Recurrent chromosome alterations in primary ovarian carcinoma in Chinese women

Cancer Genet Cytogenet. 2002 Feb;133(1):39-44. doi: 10.1016/s0165-4608(01)00567-2.


Ovarian cancer is one of the most frequent gynecological malignancies worldwide with a poor prognosis. Comparative genomic hybridization has been applied to detect recurrent chromosome alterations in 31 primary ovarian carcinomas in Chinese women. Several nonrandom chromosomal changes were identified including gains of 3q (17 cases, 55%) with a minimum region at 3q25 through q26, 8q (16 cases, 52%), 19q (12 cases, 39%), Xq (11 cases, 35%), 1q (10 cases, 32%), 12p12 through q13 (10 cases, 32%), 17q (10 cases, 32%) with a minimum gain region at 17q21, and 20q (9 cases, 29%); and losses of 16q (9 cases, 29%), 1p (7 cases, 23%), 18q (7 cases, 23%), and 22 (7 cases, 23%). High-copy-number amplification was detected in eleven cases. Amplification of 3q25 through q26 was detected in four cases, and amplifications of 8q24 and 12p11.2 through q12 were observed in three cases each. The recurrent gains and losses of chromosomal regions identified in this study provide candidate regions that may contain oncogenes or tumor suppressor genes involved in the development and progression of ovarian cancer.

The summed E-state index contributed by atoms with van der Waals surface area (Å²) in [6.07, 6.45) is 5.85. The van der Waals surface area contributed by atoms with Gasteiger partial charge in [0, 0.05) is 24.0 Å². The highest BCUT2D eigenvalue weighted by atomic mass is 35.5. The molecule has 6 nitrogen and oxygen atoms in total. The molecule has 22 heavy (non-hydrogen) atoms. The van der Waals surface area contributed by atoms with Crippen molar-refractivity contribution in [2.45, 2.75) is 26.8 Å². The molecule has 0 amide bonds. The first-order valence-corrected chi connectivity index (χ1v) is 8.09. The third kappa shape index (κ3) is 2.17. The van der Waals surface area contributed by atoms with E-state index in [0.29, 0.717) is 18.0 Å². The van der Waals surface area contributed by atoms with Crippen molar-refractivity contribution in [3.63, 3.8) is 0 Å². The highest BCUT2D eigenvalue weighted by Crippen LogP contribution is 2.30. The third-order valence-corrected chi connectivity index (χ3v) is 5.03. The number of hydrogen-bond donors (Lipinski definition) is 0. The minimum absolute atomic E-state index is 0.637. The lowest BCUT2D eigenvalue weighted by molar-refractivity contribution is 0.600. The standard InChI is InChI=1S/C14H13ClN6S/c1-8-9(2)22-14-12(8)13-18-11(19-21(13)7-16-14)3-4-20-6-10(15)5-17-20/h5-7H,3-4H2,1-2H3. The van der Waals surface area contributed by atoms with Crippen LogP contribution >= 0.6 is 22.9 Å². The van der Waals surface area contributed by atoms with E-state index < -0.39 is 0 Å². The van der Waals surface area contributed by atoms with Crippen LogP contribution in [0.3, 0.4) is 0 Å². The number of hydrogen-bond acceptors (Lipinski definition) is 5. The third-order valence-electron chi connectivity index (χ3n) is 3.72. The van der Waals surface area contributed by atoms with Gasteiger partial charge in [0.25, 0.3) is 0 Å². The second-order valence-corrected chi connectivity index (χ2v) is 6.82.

Publication types

  • Research Support, Non-U.S. Gov't

MeSH terms

  • Adenocarcinoma / genetics*
  • China
  • Chromosome Aberrations*
  • Female
  • Gene Amplification
  • Genetic Markers
  • Humans
  • Nucleic Acid Hybridization
  • Ovarian Neoplasms / genetics*


  • Genetic Markers